The UK and the Netherlands to keep cyber security partnership alight

Further cooperation is expected between the UK and Holland within cyber security and digital industries

cloggs hung on a wall

Theresa May will welcome the King and Queen of the Netherlands to Downing Street to thank the Dutch for their help exposing global cyber-attacks conducted by Russia's GRU.

At the start of October, the Netherlands along with the UK and US joined together to highlight a campaign of cyber-attacks on political institutions perpetrated by Russian state-sponsored groups, such as Fancy Bear - a known alias of the GRU, Russia's intelligence agency.

Previously at the October Council, May argued alongside the Dutch Prime Minister Rutte that the two countries should accelerate work on further measures, including sanctions, to respond to and deter cyber-attacks.

During a working lunch on Wednesday, the PM will acknowledge that the UK's defence and security cooperation with The Netherlands is increasing in strength, despite the country continuing to negotiate a post-Brexit security partnership with the EU.

As part of the announcement, a Dutch warship will sail alongside the Queen Elizabeth aircraft carrier in her first deployment in 2021.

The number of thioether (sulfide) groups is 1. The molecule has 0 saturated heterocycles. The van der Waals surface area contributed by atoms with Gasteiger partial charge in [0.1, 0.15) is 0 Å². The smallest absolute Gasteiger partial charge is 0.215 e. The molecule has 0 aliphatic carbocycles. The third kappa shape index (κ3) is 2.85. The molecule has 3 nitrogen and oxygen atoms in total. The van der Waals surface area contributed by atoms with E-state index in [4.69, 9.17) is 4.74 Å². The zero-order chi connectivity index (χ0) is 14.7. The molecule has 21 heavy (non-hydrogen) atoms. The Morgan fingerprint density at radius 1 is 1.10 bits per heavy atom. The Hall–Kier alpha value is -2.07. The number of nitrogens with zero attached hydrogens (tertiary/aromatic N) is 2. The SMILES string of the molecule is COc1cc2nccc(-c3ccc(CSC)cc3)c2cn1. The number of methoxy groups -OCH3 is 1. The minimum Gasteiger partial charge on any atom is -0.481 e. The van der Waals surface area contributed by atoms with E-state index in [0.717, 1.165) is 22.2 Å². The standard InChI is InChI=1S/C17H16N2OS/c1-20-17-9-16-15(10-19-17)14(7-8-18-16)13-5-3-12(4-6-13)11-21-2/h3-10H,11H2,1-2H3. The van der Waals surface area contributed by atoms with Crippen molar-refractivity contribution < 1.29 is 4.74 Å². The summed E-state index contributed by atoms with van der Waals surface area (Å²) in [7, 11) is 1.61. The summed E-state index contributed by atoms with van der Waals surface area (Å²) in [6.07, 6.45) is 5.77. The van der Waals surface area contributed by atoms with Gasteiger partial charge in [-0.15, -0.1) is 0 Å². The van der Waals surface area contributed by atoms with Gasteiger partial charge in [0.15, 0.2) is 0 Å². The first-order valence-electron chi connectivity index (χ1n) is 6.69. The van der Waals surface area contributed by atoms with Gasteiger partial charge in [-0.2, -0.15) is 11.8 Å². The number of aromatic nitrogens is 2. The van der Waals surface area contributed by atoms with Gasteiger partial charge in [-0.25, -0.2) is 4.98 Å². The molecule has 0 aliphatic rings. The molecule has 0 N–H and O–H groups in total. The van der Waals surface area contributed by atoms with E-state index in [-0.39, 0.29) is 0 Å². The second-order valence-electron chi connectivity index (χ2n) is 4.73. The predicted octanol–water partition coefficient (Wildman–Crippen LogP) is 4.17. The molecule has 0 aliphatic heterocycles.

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"The Netherlands is one of our closest allies, as our recent work tackling cyber security threats demonstrates," the Prime Minister said. "As we leave the European Union, we will continue to stand side by side to defend against threats to the global rules-based system.

"As I welcome King Willem-Alexander and Queen Maxima today, I'm pleased to announce that the Dutch navy will be among the first nations to join the Carrier Strike Group as a sign of our ongoing cooperation."

Beyond security, the UK government also announced a commercial agreement with Holland at the 'UK Netherlands Innovation Showcase' event, which is being held as part of the Dutch State visit. The event will set out agreements between the UK and Dutch companies for closer collaboration in the FinTech, clean growth and digital sectors.

"The Department for International Trade has played a critical role in giving UK FinTechs the support they need to thrive in the UK and to create the strong foundations necessary to scale globally," said CEO of Azimo, Michael Kent.

"This includes making it easier for companies like us to set up in places like the Netherlands - they've created the blueprint for building a strong FinTech ecosystem that other nations follow."

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